Carpal tunnel syndrome (CTS) is an extremely painful and debilitating condition in which the median nerve that runs from the forearm to the palm through a canal called the carpal tunnel in the wrist is compressed. The carpal tunnel is a hollow, bony tube that connects the wrist to the hand and encases not just the median nerve but numerous tendons and ligaments. When these tissues become inflamed, they impinge upon the median nerve, preventing it from sending signals to the palm, thumb, and fingers. Inflammation also decreases the flow of blood to the median nerve; if not corrected, permanent nerve damage may result.
The most common symptoms of CTS include tingling, numbness, a burning sensation, impaired motion, swelling, cramps, weakness, aches, and shooting pains. If CTS is not diagnosed and treated by a hand and wrist surgeon, such as Dr. Michael Fitzmaurice of the Fitzmaurice Hand Institute in Scottsdale, the protective insulators around the median nerve and other nerves may be worn down within a matter of weeks, leading to permanent damage.
Every year, approximately 1% of the general American population and 5% of the working population that uses repetitive hand or arm motions are affected by CTS.
But did you know that most of what you thought you knew about CTS is probably wrong?
While it was the advent of the personal computer that brought carpal tunnel syndrome to the forefront of public awareness way back in the 1980s, typing doesn’t seem to actually cause much CTS. Only about 10% of workers who use a keyboard and/or mouse repetitively complain of CTS-like symptoms, and many of them do not actually have CTS. Even accounting for those who do have CTS, the incidence is still much less among office workers than in professions that require more physical labor.
Workers in industries that require repetitive tugging, pressing, pulling, pushing or stamping are at a high risk for CTS, however, there are other professions that also have a high incidence.
You might expect that the following workers would be at risk for CTS:
But the following professions also use repetitive motions that can impinge on the median nerve in the carpal tunnel:
In fact, musicians have a very high risk for CTS; up to 20% of professional musicians suffer from CTS or other nerve disorders in their hands and wrists.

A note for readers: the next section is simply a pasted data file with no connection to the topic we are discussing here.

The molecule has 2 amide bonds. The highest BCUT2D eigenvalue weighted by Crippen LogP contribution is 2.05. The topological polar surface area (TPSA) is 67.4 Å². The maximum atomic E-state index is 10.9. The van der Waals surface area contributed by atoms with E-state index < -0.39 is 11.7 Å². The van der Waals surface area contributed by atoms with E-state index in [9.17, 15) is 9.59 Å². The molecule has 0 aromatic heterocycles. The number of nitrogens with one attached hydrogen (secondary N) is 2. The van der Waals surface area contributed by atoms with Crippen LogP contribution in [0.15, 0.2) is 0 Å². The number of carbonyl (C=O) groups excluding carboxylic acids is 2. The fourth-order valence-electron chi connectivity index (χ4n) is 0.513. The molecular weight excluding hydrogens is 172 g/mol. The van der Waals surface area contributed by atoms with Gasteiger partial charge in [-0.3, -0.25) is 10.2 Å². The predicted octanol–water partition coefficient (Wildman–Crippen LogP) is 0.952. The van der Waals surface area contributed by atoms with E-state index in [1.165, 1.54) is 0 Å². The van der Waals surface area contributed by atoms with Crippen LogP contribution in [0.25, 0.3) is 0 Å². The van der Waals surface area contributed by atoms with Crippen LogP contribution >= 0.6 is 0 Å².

There are many conditions that can cause symptoms that are similar to those of CTS:
Only a medical diagnosis can determine if you have CTS and if you would benefit from endoscopic carpal tunnel treatment.
While you may feel weakness or pain in your wrist when you have CTS, the median nerve also affects sensation in the arm, palm, thumb, index finger, middle finger, and thumb side of the ring finger. Any of these can develop weakness, pain, tingling, numbness or other signs of CTS.
Traditional open surgery for CTS requires long, deep incisions and a 6- to 8-week recovery period. Those who wanted to avoid surgery might undergo a series of treatments with anti-inflammatory drugs, splints, steroids, and physical therapy. Unfortunately, these often usually fail and they can actually worsen nerve damage. If pressure on the median nerve is not alleviated, permanent damage can occur in as little as two months. Learn about open carpal tunnel surgery at WebMD.com.
In order to more effectively treat those with CTS, the innovative hand surgeon, Dr. Michael J. Fitzmaurice developed the revolutionary, minimally invasive EndoTech® procedure to improve the endoscopic carpal tunnel syndrome release. In contrast to traditional endoscopic CTS surgery, EndoTech® is performed using a single small incision, thereby minimizing trauma to the hand. The doctor then inserts a tiny camera that can visualize the median nerve as well as the surrounding tendons and blood vessels. Such clear and accurate visualization minimizes risks as pressure on the nerve is released, leading to zero serious complications in the more than 4,000 surgeries that have been performed at the Fitzmaurice Hand Institute to date.
This patent-pending, proprietary, high-tech procedure is only available from the wrist and hand specialists at the Fitzmaurice Hand Institute and at our newly opened Hand & Wrist Urgent Care center, which are both near Phoenix in Scottsdale, Arizona.
EndoTech® is far less painful and traumatic than traditional CTS surgery. The dressings are removed after a few days and most patients can return to work within six days. In contrast, typical endoscopic CTS surgery has a recovery time of 20 days and traditional open surgery may need as much as a 38-day recovery period!
Owing to the improved visibility of EndoTech®, there is also a decreased risk of persistent or recurrent symptoms compared with other techniques. When combined with our NeuroRejuvenation procedure, which uses the patient’s stem cells collected from abdominal fat, wound healing is even quicker, with less risk of any scar tissue and subsequent recurrence. This decreases the likelihood of requiring any further surgery years later — unlike other techniques, which have a higher risk of recurrence and subsequent surgery.
If you suspect you have CTS or are experiencing pain, tingling, numbness or other uncomfortable sensations in your fingers, thumb, palm, wrist, arm or elbow, contact Dr. Fitzmaurice and his team at the Fitzmaurice Hand Institute today to schedule a video consultation or to make an appointment at our office in Scottsdale near Phoenix. You can be diagnosed and even treated in the same facility on the same day, if needed.
From revolutionary high-tech surgeries to nutritional support that helps regrow nerves, Dr. Fitzmaurice and his team are dedicated to bringing your hands and wrists back to working order.